Southeast Banking Corp. and Bank of New England Corp. dwell among the ghosts of bank holding companies, but some of their bonds now trade as if the institutions still had some life.
Senior debt obligations of both companies were trading recently at substantial levels - 28 cents on the dollar for bonds issued by Bank of New England and 40 cents on the dollar for Southeast bonds. And the price of Bank of New England's bonds has been rising steadily since January.
Regulators seized Bank of New England's principal bank subsidiaries last January and awarded them to Fleet/Norstar Financial Group in April. Southeast's banking assets were awarded to First Union Corp. on Sept. 20.
Assets of defunct banks are evaluated differently from similar assets belonging to healthy holding companies, whose investors weight the value of a bank's franchise and its growth prospects.
Once a holding company loses its main subsidiaries, investors must consider the value of the remaining assets as if they were a laundry list of itmes to be unloaded at an estate sale.
"You figure out what the (assets) are at the holding company and then you discount it" to allow for the risk that lawsuits could eat up those assets, said a lawyer specializing in banking law.
Bank of New England, for example, now consists of assets such as an overfunded pension plan, a trust company in south Florida, an investment management subsidiary -- mere byproducts of the banking business.
Analysts estimate that these residual assets are worth no more than $100 million, whereas the face value of outstanding senior and subordinated debt is $700 million. And unsettled litigation by investors and the FDIC could result in additional claims against the company.
At Southeast, the holding company still had some equity and loan loss reserves remaining after regulators engineered the sale of the major bank subsidiaries.
"The holding company has substantial assets," said Jules Bagdan, bankruptcy trustee for Southeast Banking Corp. "The full extent of those assets has not been determined."
A High Estimate
A trial balance prepared by company officials for the bankruptcy filing put the value of Southeast's assets at $732 million. Though that estimate was rough, it is probably too high, according to a source close to the situation.
Bank of New England's senior and subordinated notes have a face value in excess of $700 million. Southeast's long-term debt obligations had a total face value of $363 million at the end of the second quarter.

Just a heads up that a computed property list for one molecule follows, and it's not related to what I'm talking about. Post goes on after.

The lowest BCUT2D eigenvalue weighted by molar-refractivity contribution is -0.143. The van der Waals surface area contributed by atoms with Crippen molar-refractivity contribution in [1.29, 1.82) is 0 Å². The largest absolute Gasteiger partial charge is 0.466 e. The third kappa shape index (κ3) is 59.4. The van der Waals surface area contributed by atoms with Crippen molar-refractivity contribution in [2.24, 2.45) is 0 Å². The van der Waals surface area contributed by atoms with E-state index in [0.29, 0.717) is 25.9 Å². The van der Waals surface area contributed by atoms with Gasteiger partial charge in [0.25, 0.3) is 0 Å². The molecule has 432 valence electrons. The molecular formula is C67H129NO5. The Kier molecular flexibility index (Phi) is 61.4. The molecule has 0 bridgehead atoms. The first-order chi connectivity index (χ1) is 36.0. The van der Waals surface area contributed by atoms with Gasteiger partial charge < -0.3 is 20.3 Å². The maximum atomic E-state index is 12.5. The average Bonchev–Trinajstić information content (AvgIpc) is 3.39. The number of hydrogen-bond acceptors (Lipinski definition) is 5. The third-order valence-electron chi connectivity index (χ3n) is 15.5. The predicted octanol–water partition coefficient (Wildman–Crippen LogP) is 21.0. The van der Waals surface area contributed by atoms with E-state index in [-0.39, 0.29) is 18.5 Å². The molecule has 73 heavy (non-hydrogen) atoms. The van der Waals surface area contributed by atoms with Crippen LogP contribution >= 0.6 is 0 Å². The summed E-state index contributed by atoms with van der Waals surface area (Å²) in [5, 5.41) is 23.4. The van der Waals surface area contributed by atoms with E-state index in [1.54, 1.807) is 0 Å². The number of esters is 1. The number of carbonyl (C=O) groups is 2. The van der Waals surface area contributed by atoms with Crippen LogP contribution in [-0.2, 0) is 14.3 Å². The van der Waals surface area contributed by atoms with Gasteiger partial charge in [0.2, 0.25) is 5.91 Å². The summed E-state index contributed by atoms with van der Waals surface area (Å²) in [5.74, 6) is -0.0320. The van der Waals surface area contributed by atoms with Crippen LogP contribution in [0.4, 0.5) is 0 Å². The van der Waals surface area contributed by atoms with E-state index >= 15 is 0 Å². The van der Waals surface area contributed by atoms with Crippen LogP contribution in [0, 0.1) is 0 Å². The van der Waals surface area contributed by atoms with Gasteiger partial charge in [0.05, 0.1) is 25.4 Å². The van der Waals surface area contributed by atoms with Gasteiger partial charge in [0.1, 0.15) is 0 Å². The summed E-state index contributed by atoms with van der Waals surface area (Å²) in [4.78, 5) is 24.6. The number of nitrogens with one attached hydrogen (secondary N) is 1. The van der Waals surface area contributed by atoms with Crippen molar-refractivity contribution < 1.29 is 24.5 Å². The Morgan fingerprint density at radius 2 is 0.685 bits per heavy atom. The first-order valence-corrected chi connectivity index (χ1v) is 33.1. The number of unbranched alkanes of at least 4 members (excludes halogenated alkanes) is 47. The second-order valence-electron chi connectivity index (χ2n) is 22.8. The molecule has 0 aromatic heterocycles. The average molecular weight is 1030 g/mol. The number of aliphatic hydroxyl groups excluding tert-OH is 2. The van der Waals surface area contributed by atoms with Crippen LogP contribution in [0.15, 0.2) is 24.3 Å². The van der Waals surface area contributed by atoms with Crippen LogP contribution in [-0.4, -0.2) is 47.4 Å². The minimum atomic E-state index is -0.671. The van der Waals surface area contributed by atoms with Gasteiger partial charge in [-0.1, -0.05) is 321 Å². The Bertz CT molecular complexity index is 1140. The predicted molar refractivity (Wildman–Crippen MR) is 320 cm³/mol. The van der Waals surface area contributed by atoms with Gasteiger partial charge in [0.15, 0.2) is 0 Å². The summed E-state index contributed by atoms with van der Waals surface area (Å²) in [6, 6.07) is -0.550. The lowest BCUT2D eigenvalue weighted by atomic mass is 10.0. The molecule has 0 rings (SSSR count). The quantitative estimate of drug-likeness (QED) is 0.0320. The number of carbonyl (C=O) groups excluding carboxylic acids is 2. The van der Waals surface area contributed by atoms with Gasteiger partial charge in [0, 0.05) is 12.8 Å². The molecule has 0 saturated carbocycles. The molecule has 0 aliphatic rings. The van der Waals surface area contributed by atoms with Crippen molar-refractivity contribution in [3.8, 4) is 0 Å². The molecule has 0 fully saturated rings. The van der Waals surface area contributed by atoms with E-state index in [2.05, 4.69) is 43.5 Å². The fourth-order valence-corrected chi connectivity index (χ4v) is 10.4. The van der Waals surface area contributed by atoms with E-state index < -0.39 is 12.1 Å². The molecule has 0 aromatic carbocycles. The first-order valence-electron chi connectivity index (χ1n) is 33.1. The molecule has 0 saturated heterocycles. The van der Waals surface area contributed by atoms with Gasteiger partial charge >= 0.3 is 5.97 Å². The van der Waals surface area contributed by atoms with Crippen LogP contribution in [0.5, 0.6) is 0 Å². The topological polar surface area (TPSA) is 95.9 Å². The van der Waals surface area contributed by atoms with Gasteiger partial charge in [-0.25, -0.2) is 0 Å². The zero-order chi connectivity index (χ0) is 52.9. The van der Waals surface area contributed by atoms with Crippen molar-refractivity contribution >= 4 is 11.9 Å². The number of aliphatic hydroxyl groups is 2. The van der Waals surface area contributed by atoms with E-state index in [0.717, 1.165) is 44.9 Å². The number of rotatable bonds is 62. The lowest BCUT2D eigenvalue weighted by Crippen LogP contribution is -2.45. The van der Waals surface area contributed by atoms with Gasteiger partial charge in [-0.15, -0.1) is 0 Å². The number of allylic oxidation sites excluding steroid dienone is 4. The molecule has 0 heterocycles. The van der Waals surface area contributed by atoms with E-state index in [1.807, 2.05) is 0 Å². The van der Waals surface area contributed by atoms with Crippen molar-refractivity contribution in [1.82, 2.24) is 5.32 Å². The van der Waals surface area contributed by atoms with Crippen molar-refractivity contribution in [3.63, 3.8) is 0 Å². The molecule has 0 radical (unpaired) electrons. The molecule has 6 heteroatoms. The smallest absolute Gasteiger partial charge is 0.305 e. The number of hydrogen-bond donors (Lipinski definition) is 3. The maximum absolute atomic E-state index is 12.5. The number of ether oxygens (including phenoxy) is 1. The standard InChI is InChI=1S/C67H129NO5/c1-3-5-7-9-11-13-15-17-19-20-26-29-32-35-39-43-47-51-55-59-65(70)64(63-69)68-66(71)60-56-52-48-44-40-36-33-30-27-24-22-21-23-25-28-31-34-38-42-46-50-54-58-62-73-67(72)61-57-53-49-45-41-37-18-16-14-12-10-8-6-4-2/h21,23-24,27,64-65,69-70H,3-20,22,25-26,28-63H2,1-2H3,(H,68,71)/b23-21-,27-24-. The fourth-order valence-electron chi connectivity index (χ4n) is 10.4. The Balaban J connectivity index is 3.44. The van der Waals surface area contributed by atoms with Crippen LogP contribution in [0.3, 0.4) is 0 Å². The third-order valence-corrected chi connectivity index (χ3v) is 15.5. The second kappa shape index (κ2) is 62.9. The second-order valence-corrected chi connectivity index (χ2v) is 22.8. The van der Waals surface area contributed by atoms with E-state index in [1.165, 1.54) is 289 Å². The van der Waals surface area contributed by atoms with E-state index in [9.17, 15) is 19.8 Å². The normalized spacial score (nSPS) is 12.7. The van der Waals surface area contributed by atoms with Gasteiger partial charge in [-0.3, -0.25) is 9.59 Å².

For investors who bought Bank of New England debt at a steep discount earlier this year, getting paid even a fraction of their bonds' face value could constitute a substantial gain.
Investors have made a lot of money in the past buying senior debt of bank holding companies whose banks are gone. In the case of First RepublicBank Corp., a failed Texas bank, the Federal Deposit Insurance Corp. wound up paying creditors more than $120 million.
Memory of Profits
"People made so much money on First Republic that the market's conditioned to invest in busted bank bonds," said Craig Davis, an executive vice president at BDS Securities.
In addition, the holding company could wind up with additional assets to distribute. The estate of Bank of New England Corp., whose principal beneficiaries are Bank of New England Corp. bondholders, may sue the FDIC and try to recover additional assets.
As of Wednesday, people who had purchased Bank of New England Corp.'s senior debt earlier this year would have profited handsomely. The 9.5% notes due in 1996 were trading at about 10 cents on the dollar in late January, but they rallied to 18 cents on the dollar by mid-April and they were changing hands at 28 cents on the dollar Wednesday.
Similarly, Southeast's senior notes traded as low as 27 cents on the dollar (excluding accrued interest) when the subsidiary banks were seized, but they were changing hands at about 40 cents on the dollar Wednesday.
These bonds are not for faint hearted investors, according to Lee Meyerson, a partner at Simpson & Thatcher. The supporting assets, insofar as any exist, can be tied up in litigation for years, or they can simply disappear as a result of adverse court rulings. "You could lose everything," Mr. Meyerson warned.